Stop at Big Lake Ranch, located on the shore of Big Lake. This was once a major stop for miners, and some buildings from the ranch are still standing. Today the Community Hall is a popular gathering place that houses the town’s post office, fire and rescue department, district library, and gym. Make your way along the 500-m (1,640-ft) Big Lake Community Hall Low Mobility Trail, a packed gravel surface that loops from the Community Hall through the forest along the lakeshore and back.

The next stop is Gavin Lake Forest Education Centre, where the 305-m (1,000-ft) Gavin Lake Low Mobility Trail is adjacent to the Gavin Lake Forest Education Centre. Boardwalks cross over swampy areas of the lake and the forest, and two accessible bridges offer viewing platforms. The Forest Education Centre has accessible washrooms.

Your next stop is Cedar Point Provincial Park, where old-growth forest and Quesnel Lake—famed as the deepest inland fjord lake in the world—draw frequent visitors, as does the Cedar City Museum, which highlights the gold rush boom towns of Quesnelle Forks, Cedar City, and Keithley Creek. This area was a key stopover point for local Indigenous peoples and later a rendezvous spot for fur trappers and traders until gold was discovered in 1858. There are low-mobility trails here, and the museum and washroom beside the museum are accessible.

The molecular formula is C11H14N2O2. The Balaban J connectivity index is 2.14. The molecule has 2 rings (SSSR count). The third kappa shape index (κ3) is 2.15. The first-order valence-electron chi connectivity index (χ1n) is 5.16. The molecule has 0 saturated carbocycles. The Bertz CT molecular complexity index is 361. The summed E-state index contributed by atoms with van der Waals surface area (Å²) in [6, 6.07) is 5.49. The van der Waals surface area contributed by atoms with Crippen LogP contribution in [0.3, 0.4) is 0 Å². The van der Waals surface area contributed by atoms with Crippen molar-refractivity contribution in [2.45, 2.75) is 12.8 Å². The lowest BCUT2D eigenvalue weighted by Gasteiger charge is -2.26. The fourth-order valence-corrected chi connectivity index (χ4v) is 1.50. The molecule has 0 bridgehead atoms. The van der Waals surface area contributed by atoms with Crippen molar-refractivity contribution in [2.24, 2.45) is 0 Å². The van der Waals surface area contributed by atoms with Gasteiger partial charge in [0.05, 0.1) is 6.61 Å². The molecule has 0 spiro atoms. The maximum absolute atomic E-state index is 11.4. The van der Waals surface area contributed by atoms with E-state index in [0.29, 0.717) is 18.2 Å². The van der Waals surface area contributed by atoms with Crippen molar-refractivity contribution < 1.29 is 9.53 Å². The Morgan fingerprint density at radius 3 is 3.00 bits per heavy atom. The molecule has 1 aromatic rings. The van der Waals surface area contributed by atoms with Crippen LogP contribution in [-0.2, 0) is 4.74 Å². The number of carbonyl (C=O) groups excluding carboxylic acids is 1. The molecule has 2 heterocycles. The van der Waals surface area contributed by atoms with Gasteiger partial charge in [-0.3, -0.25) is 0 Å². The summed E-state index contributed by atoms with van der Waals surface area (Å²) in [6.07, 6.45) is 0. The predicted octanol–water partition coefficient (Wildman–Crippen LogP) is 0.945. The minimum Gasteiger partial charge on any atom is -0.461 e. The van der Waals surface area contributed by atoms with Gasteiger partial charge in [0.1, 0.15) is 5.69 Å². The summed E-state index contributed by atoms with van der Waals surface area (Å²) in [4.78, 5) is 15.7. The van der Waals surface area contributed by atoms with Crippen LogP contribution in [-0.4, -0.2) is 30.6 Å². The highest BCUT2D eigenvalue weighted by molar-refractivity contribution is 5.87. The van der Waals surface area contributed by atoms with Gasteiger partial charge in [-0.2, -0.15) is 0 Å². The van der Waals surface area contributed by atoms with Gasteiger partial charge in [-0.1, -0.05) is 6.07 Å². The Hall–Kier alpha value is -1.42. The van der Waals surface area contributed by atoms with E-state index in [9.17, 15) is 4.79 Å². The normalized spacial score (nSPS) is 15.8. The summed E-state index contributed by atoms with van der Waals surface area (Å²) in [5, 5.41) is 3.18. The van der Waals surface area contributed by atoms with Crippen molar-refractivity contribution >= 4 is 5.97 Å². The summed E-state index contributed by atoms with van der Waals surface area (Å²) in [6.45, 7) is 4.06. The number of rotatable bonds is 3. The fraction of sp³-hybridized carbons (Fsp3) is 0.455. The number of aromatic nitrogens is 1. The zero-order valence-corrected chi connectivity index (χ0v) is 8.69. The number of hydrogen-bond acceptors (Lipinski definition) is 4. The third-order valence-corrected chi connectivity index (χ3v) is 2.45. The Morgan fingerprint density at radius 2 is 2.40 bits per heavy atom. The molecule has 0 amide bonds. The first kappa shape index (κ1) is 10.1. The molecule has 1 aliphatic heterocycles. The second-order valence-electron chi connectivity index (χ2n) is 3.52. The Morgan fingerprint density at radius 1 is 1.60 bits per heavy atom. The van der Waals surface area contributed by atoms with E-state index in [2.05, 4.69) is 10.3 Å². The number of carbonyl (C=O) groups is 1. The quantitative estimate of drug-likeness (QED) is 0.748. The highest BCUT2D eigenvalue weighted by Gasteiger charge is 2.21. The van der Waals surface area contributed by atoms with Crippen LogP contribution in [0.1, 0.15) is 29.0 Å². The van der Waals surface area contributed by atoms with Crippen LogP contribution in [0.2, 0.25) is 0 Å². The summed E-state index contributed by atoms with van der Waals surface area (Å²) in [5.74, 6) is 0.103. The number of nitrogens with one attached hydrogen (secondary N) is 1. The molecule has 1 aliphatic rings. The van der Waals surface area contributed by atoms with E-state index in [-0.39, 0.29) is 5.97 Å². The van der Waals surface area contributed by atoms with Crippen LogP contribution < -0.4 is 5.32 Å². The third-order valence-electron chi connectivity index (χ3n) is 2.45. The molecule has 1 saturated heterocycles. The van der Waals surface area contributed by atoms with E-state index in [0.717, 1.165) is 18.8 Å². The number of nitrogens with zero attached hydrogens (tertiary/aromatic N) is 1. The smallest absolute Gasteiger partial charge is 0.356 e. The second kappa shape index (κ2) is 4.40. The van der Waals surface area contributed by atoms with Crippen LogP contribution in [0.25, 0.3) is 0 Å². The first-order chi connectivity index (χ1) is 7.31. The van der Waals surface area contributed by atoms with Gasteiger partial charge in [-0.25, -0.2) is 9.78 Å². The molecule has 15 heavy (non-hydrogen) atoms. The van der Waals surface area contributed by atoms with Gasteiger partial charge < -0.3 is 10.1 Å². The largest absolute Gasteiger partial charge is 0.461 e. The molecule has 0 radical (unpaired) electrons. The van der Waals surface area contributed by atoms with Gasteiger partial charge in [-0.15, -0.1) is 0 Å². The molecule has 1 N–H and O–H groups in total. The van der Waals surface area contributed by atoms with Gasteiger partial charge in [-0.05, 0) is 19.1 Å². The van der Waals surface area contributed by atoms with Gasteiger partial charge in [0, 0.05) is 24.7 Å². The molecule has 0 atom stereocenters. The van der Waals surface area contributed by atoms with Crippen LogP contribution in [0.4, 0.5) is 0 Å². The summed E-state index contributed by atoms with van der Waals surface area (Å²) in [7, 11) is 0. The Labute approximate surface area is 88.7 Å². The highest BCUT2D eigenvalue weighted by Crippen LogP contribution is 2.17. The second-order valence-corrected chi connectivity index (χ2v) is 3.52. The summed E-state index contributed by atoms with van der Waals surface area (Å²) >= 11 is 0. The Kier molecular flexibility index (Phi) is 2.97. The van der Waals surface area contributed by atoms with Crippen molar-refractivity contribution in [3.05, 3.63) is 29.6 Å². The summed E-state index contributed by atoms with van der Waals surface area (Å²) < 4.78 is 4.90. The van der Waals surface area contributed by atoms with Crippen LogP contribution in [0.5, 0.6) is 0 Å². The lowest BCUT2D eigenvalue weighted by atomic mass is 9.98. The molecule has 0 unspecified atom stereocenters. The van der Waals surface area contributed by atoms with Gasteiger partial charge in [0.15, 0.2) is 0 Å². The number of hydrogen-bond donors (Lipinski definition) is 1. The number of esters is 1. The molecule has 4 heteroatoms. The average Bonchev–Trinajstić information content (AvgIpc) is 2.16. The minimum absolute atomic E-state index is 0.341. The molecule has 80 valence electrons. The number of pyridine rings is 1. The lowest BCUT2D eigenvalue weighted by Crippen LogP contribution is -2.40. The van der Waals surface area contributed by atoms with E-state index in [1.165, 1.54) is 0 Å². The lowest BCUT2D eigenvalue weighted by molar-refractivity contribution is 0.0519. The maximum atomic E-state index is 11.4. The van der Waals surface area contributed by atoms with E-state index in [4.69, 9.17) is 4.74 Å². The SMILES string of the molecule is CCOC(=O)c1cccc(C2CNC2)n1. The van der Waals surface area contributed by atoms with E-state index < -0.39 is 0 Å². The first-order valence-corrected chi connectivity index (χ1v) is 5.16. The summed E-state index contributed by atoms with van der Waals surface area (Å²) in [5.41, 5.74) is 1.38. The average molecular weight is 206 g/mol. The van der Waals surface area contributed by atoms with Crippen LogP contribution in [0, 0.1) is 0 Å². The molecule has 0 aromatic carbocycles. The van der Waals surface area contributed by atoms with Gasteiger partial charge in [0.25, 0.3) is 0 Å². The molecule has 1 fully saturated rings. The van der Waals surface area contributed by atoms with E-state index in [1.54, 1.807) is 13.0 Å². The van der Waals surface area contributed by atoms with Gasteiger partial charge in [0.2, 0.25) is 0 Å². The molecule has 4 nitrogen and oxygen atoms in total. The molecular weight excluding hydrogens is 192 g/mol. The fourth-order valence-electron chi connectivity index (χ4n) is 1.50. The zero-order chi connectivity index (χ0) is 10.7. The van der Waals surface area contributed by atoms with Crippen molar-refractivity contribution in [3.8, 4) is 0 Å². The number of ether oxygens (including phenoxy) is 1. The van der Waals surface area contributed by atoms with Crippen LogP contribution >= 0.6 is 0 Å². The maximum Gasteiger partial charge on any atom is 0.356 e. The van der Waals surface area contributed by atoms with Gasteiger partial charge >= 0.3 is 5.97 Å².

Nearby Quesnelle Forks, set at the confluence of the Quesnel and Cariboo rivers, was established in 1860, serving as a major supply hub for gold prospectors until the Cariboo Waggon Road was built in 1865. It fell into despair, but a small group of Chinese miners and merchants remained. More Chinese railway labourers arrived after the completion of Canadian Pacific Railway, and, at one time, the town had the third-largest Chinese population after Nanaimo and Victoria, before being abandoned completely in the 1950s.

Thanks to the dedication of Likely residents, some of the pioneer buildings and cemeteries have been restored. The Quesnelle Forks Low Mobility Trails make their way through the historic town and have accessible picnic tables, benches, and outhouses.

Part 3

Return to Williams Lake

Head back to Williams Lake and Highway 97 to continue your journey.

Part 4

Williams Lake to Quesnel

Accessible Quesnel Accommodation Suggestions:

A few hotels in Quesnel offer wheelchair-accessible rooms, including The Tower InnQuality Inn Quesnel, and the Sandman Hotel Quesnel.

A collection of teepees and buildings make up the Xat'sull Heritage Village on a plain surrounded by trees, with a river behind the area.

Xat’sull Heritage Village | Blake Jorgenson

Along the way: